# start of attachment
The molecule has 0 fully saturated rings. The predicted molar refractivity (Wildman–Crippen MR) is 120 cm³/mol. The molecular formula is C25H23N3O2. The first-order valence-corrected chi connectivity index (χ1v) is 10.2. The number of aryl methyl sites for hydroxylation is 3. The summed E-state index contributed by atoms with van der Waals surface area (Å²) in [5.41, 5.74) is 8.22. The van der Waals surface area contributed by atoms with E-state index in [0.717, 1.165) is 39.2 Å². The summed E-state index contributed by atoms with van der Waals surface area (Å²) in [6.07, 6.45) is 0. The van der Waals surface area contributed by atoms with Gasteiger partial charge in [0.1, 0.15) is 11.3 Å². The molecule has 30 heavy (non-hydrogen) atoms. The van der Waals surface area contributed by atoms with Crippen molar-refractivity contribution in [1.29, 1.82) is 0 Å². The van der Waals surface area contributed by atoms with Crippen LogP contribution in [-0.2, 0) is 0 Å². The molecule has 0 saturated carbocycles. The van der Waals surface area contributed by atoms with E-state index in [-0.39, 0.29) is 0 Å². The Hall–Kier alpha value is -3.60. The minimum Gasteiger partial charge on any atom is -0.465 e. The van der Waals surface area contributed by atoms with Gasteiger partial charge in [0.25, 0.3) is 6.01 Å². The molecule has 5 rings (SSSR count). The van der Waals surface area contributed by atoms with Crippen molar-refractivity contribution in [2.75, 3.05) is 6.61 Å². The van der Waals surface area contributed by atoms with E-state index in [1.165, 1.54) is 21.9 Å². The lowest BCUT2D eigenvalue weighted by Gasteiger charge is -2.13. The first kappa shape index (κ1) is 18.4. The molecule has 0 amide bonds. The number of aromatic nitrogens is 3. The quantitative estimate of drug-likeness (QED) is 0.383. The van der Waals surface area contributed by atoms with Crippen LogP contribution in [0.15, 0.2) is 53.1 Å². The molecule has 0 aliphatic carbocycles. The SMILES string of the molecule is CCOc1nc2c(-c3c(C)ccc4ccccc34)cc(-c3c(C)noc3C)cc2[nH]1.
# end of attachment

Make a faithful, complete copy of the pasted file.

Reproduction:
The molecule has 0 fully saturated rings. The predicted molar refractivity (Wildman–Crippen MR) is 120 cm³/mol. The molecular formula is C25H23N3O2. The first-order valence-corrected chi connectivity index (χ1v) is 10.2. The number of aryl methyl sites for hydroxylation is 3. The summed E-state index contributed by atoms with van der Waals surface area (Å²) in [5.41, 5.74) is 8.22. The van der Waals surface area contributed by atoms with E-state index in [0.717, 1.165) is 39.2 Å². The summed E-state index contributed by atoms with van der Waals surface area (Å²) in [6.07, 6.45) is 0. The van der Waals surface area contributed by atoms with Gasteiger partial charge in [0.1, 0.15) is 11.3 Å². The molecule has 30 heavy (non-hydrogen) atoms. The van der Waals surface area contributed by atoms with Crippen molar-refractivity contribution in [1.29, 1.82) is 0 Å². The van der Waals surface area contributed by atoms with Crippen LogP contribution in [-0.2, 0) is 0 Å². The molecule has 0 saturated carbocycles. The van der Waals surface area contributed by atoms with E-state index in [-0.39, 0.29) is 0 Å². The Hall–Kier alpha value is -3.60. The minimum Gasteiger partial charge on any atom is -0.465 e. The van der Waals surface area contributed by atoms with Gasteiger partial charge in [0.25, 0.3) is 6.01 Å². The molecule has 5 rings (SSSR count). The van der Waals surface area contributed by atoms with Crippen molar-refractivity contribution in [2.75, 3.05) is 6.61 Å². The van der Waals surface area contributed by atoms with E-state index in [1.165, 1.54) is 21.9 Å². The lowest BCUT2D eigenvalue weighted by Gasteiger charge is -2.13. The first kappa shape index (κ1) is 18.4. The molecule has 0 amide bonds. The number of aromatic nitrogens is 3. The quantitative estimate of drug-likeness (QED) is 0.383. The van der Waals surface area contributed by atoms with Crippen LogP contribution in [0.15, 0.2) is 53.1 Å². The molecule has 0 aliphatic carbocycles. The SMILES string of the molecule is CCOc1nc2c(-c3c(C)ccc4ccccc34)cc(-c3c(C)noc3C)cc2[nH]1.